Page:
The interventions that demonstrate most promise, according to the review, include:
1. Light therapy –Outdoor light in the morning and in the evening helps keep the body clock on a stable routine7.
2. Exercise –Regular activities such as tai chi for residents who are alert and mobile were shown to improve sleep over the long term.
3. Melatonin –A synthetic version of the hormone naturally produced by the body may help those experiencing insomnia.
4. Multifactorial interventions –Using multiple interventions together after an individual sleep assessment is made.
Take the time to discuss with the residents’ doctor if certain medications may be interfering with their sleep. If pain is the cause of poor sleep, pain relieving medication may help.
Also consider the residents’ dietary habits (are they consuming any stimulating foods or drinks before bed?) and the environment in which the resident is sleeping, taking into account temperature, lighting and even placement of mirrors in the bedroom (especially for patients with dementia, who may not recognise themselves and feel confused at times).
Finding the interventions that work for each resident and sticking to these routinely will go a long way to improving sleep hygiene and quality for those affected by poor sleep.
Read more about Sleep Awareness Week:https://www.sleephealthfoundation.org.au/key-events/about-sleep-awareness-week.html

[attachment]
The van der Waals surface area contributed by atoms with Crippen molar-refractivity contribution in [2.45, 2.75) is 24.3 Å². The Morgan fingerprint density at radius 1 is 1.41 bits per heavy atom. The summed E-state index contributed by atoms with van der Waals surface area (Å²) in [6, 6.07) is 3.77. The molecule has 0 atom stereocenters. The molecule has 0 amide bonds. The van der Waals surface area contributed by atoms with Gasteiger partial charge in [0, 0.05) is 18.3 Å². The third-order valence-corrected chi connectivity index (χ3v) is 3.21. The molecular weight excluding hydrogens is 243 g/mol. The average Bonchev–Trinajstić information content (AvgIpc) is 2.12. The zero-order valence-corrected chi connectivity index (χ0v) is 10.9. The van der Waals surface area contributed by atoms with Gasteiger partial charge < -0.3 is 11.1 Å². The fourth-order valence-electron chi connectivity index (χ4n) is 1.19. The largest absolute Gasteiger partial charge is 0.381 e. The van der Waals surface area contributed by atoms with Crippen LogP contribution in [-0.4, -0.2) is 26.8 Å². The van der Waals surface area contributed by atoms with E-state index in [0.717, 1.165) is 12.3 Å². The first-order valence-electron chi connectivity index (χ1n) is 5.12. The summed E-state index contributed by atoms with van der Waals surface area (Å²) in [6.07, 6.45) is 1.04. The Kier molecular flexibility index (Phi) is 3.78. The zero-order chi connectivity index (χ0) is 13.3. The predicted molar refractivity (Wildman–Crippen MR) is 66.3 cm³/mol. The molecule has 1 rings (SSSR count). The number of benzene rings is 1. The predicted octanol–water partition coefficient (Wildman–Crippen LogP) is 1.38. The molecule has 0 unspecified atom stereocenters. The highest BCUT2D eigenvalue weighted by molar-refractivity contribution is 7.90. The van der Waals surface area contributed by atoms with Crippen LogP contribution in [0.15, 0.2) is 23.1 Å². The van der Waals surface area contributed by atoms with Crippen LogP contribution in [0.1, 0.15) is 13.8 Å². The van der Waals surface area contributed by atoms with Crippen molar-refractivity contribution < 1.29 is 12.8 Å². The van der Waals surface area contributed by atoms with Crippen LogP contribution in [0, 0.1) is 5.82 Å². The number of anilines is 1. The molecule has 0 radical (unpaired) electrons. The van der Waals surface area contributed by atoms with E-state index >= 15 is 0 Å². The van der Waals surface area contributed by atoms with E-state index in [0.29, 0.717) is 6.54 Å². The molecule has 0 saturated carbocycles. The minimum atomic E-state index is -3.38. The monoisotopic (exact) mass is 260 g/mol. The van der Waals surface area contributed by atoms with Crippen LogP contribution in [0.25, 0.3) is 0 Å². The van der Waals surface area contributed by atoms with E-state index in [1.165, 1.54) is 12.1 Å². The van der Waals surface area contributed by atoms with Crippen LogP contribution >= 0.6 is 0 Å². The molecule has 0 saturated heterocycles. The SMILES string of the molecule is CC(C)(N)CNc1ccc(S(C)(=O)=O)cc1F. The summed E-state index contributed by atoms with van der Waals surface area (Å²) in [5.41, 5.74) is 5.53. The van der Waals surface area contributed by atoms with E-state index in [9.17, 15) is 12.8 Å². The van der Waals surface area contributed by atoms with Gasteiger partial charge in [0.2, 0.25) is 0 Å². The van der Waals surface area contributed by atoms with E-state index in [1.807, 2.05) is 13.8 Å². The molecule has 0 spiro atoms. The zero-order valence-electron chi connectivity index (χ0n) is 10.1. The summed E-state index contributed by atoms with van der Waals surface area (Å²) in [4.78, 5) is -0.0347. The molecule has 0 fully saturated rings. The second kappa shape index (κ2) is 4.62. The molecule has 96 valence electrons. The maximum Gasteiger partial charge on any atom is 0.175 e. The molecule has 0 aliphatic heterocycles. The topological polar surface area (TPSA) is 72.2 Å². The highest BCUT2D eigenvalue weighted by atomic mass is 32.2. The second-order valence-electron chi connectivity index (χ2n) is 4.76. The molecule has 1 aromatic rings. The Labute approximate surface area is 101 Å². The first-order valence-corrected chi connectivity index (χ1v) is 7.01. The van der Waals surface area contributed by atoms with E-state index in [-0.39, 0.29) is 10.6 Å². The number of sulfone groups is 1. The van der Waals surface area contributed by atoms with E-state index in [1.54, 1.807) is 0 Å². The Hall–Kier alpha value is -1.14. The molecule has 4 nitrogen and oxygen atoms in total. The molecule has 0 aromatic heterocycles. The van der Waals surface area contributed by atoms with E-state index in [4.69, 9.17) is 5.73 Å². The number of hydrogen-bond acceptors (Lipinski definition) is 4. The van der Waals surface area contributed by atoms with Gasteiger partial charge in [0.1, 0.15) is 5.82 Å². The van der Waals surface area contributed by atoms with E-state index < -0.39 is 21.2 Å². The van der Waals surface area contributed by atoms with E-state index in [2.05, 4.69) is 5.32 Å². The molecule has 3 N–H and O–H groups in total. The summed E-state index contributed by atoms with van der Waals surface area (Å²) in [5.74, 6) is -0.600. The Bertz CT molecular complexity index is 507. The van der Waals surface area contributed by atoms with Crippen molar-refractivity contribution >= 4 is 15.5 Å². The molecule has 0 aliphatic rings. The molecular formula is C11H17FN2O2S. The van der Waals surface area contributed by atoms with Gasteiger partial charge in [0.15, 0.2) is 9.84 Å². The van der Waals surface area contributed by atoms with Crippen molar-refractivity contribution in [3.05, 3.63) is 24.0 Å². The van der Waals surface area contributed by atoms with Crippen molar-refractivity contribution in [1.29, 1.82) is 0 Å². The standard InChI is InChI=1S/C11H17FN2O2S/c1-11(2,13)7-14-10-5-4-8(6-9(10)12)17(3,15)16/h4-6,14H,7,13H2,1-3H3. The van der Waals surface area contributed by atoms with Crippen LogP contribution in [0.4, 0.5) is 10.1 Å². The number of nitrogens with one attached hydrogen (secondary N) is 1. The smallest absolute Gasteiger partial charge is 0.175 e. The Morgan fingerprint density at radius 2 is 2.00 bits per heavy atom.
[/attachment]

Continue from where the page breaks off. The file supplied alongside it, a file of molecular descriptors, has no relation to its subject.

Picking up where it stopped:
1HelpGuide.org. (2019). Sleep Tips for Older Adults. [online] Available at:https://www.helpguide.org/articles/sleep/how-to-sleep-well-as-you-age.html[Accessed 27 Jun. 2019].
2Wu, M., Rosenberg, P., Spira, A. and Wennberg, A. (2017). Sleep Disturbance, Cognitive Decline, and Dementia: A Review. Seminars in Neurology, [online] 37(04), pp.395-406. Available at:https://www.ncbi.nlm.nih.gov/pmc/articles/PMC5910033/[Accessed 27 Jun. 2019].
3Dixon, J. (2008). Why seniors are often sleep deprived. [online] WebMD. Available at:https://www.webmd.com/sleep-disorders/features/do-seniors-need-less-sleep#1[Accessed 27 Jun. 2019].
4Ancoli-Israel, S. (1997). Sleep problems in older adults: putting myths to bed. Geriatrics, [online] 52(1), pp.20-30. Available at:https://www.ncbi.nlm.nih.gov/pubmed/9003201[Accessed 27 Jun. 2019].
5The Sleep Health Foundation. (2019). Ageing and Sleep. [online] Available at:https://www.sleephealthfoundation.org.au/older-people-and-sleeping.html[Accessed 27 Jun. 2019].
6English, S. (2011). How Sleep Changes Throughout Your Life. [online] WebMD. Available at:https://www.webmd.com/sleep-disorders/features/sleep-changes#1[Accessed 27 Jun. 2019].
7Dawson, L., Moore, K., Tinney, J., Ledgerwood, K. and Dow, B. (2012).Sleep in residential aged care: A review of the literature. [online] Ajan.com.au. Available at:http://www.ajan.com.au/Vol29/29-4_Dowson.pdf[Accessed 27 Jun. 2019].
8The Sleep Health Foundation. (2011). Dementia and Sleep. [online] Available at:https://www.sleephealthfoundation.org.au/dementia-and-sleep.html[Accessed 27 Jun. 2019].